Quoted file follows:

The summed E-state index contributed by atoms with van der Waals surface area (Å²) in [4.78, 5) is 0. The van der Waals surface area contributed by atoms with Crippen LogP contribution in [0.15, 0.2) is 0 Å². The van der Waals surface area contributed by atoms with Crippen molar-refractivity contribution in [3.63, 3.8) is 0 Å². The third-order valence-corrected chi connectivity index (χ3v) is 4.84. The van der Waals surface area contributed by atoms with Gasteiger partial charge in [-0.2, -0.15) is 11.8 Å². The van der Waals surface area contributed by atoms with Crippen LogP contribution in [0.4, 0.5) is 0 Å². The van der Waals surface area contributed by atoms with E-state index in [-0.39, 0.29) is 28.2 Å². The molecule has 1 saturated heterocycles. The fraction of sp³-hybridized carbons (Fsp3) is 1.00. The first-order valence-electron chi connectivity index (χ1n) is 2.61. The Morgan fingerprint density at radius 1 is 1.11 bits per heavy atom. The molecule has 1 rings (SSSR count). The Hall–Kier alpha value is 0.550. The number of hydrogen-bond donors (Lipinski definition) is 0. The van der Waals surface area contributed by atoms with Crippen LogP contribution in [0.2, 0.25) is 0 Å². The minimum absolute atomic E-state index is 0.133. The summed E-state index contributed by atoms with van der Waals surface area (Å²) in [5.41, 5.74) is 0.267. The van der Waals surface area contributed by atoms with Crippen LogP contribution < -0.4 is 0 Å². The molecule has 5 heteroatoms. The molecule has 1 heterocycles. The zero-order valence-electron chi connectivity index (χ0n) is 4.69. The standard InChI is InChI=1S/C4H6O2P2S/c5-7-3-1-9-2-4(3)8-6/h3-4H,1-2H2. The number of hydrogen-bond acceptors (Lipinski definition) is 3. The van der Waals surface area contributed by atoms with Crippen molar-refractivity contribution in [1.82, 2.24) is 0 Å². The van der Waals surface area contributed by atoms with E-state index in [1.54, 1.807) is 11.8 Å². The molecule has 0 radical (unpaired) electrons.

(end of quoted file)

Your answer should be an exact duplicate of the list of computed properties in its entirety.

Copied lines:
The summed E-state index contributed by atoms with van der Waals surface area (Å²) in [4.78, 5) is 0. The van der Waals surface area contributed by atoms with Crippen LogP contribution in [0.15, 0.2) is 0 Å². The van der Waals surface area contributed by atoms with Crippen molar-refractivity contribution in [3.63, 3.8) is 0 Å². The third-order valence-corrected chi connectivity index (χ3v) is 4.84. The van der Waals surface area contributed by atoms with Gasteiger partial charge in [-0.2, -0.15) is 11.8 Å². The van der Waals surface area contributed by atoms with Crippen LogP contribution in [0.4, 0.5) is 0 Å². The van der Waals surface area contributed by atoms with E-state index in [-0.39, 0.29) is 28.2 Å². The molecule has 1 saturated heterocycles. The fraction of sp³-hybridized carbons (Fsp3) is 1.00. The first-order valence-electron chi connectivity index (χ1n) is 2.61. The Morgan fingerprint density at radius 1 is 1.11 bits per heavy atom. The molecule has 1 rings (SSSR count). The Hall–Kier alpha value is 0.550. The number of hydrogen-bond donors (Lipinski definition) is 0. The van der Waals surface area contributed by atoms with Crippen LogP contribution in [0.2, 0.25) is 0 Å². The minimum absolute atomic E-state index is 0.133. The summed E-state index contributed by atoms with van der Waals surface area (Å²) in [5.41, 5.74) is 0.267. The van der Waals surface area contributed by atoms with Crippen LogP contribution < -0.4 is 0 Å². The molecule has 5 heteroatoms. The molecule has 1 heterocycles. The zero-order valence-electron chi connectivity index (χ0n) is 4.69. The standard InChI is InChI=1S/C4H6O2P2S/c5-7-3-1-9-2-4(3)8-6/h3-4H,1-2H2. The number of hydrogen-bond acceptors (Lipinski definition) is 3. The van der Waals surface area contributed by atoms with Crippen molar-refractivity contribution in [1.82, 2.24) is 0 Å². The van der Waals surface area contributed by atoms with E-state index in [1.54, 1.807) is 11.8 Å². The molecule has 0 radical (unpaired) electrons.